What is wealth management?

A newly referred physician recently asked about the difference between financial planning and wealth management.  This is a good question because so many of these financial terms are being used indiscriminately in the financial industry.  This has generated a lot of confusion for the public when they seek for financial help.  This confusion also extends to the different titles used by financial advisors.  Here are some of the common titles you may have come across: investment advisor, wealth manager, financial planner, financial advisor, financial consultant etc.

Wealth management is a process that bundles together services suitable for a more affluent clientele whose needs are more complex than average.  Physicians would be a good example.  You have a higher income than average, a practice to manage and the option to incorporate.  You also have no pension to take care of you upon retirement nor do you have any insurance or healthcare benefits set up by an employer during your working years.  In a way, wealth management is much like financial planning but on a more advanced and complex level that involves more than just saving for the future.  The process would generally include tax planning, corporate structure, money management, risk management and estate planning.  It is an all-inclusive approach to managing your finances.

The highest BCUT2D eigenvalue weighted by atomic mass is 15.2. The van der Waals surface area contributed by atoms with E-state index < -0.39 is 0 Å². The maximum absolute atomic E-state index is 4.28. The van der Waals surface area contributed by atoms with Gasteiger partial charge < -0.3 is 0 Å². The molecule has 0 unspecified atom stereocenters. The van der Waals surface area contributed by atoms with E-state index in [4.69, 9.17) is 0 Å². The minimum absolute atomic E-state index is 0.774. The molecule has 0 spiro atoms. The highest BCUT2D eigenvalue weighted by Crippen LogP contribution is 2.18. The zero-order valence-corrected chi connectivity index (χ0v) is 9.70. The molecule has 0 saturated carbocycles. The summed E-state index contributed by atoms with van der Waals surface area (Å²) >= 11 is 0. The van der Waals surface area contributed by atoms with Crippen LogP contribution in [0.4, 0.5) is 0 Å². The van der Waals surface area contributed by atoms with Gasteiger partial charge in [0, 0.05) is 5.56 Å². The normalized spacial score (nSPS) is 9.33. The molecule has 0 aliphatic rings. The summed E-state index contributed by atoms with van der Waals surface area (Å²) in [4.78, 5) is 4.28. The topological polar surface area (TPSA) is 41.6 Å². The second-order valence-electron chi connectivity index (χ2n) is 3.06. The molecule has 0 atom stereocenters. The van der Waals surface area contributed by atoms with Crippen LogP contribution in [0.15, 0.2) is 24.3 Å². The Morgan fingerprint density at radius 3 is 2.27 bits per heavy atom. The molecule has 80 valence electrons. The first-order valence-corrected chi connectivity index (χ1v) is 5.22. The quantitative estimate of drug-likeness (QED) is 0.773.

It is not uncommon for physicians to have a number of advisors.  To name just a few: there are investment advisors, accountants, insurance brokers, bankers and lawyers.  The challenge is that not all of these professionals communicate with each other, let alone working together to offer advice, products and services to the physicians in the most efficient and cost-effective manner.  In some cases, there may be some rivalry going on between them.  So, someone will need to act as a team coach.  Sometimes it can be the physician himself/herself but it rarely works because they just do not have the time or the energy to deal with these issues after a busy day at work.  Furthermore, the reason they hire advisors is to delegate their financial affairs to a team of professionals so they can do what the do best.

Financial planning would mostly be sufficient for residents or physicians who are starting out.  Established physicians who have incorporated, have significantly reduced their debt and are in the wealth accumulation stage should investigate wealth management that incorporates all their financial affairs when planning for their future.